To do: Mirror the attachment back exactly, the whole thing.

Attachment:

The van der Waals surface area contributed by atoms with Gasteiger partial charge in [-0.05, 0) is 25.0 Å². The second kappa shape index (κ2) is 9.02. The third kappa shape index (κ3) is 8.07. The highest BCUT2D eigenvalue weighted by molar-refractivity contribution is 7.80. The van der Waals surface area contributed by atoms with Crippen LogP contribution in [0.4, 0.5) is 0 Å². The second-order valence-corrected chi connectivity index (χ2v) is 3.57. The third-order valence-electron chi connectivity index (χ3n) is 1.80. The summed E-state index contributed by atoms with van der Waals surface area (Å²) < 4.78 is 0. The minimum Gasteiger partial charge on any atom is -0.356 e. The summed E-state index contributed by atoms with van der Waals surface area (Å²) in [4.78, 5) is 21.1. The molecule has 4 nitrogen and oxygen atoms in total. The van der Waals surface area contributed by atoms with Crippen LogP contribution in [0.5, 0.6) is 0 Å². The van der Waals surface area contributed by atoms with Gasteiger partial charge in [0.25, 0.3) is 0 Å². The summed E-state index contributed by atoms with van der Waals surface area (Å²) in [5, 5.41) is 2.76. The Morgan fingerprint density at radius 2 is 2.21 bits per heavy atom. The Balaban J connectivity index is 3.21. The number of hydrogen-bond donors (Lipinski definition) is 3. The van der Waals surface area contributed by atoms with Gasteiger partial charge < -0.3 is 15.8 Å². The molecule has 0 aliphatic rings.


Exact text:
The van der Waals surface area contributed by atoms with Gasteiger partial charge in [-0.05, 0) is 25.0 Å². The second kappa shape index (κ2) is 9.02. The third kappa shape index (κ3) is 8.07. The highest BCUT2D eigenvalue weighted by molar-refractivity contribution is 7.80. The van der Waals surface area contributed by atoms with Crippen LogP contribution in [0.4, 0.5) is 0 Å². The second-order valence-corrected chi connectivity index (χ2v) is 3.57. The third-order valence-electron chi connectivity index (χ3n) is 1.80. The summed E-state index contributed by atoms with van der Waals surface area (Å²) < 4.78 is 0. The minimum Gasteiger partial charge on any atom is -0.356 e. The summed E-state index contributed by atoms with van der Waals surface area (Å²) in [4.78, 5) is 21.1. The molecule has 4 nitrogen and oxygen atoms in total. The van der Waals surface area contributed by atoms with Crippen LogP contribution in [0.5, 0.6) is 0 Å². The van der Waals surface area contributed by atoms with Gasteiger partial charge in [0.25, 0.3) is 0 Å². The summed E-state index contributed by atoms with van der Waals surface area (Å²) in [5, 5.41) is 2.76. The Morgan fingerprint density at radius 2 is 2.21 bits per heavy atom. The Balaban J connectivity index is 3.21. The number of hydrogen-bond donors (Lipinski definition) is 3. The van der Waals surface area contributed by atoms with Gasteiger partial charge < -0.3 is 15.8 Å². The molecule has 0 aliphatic rings.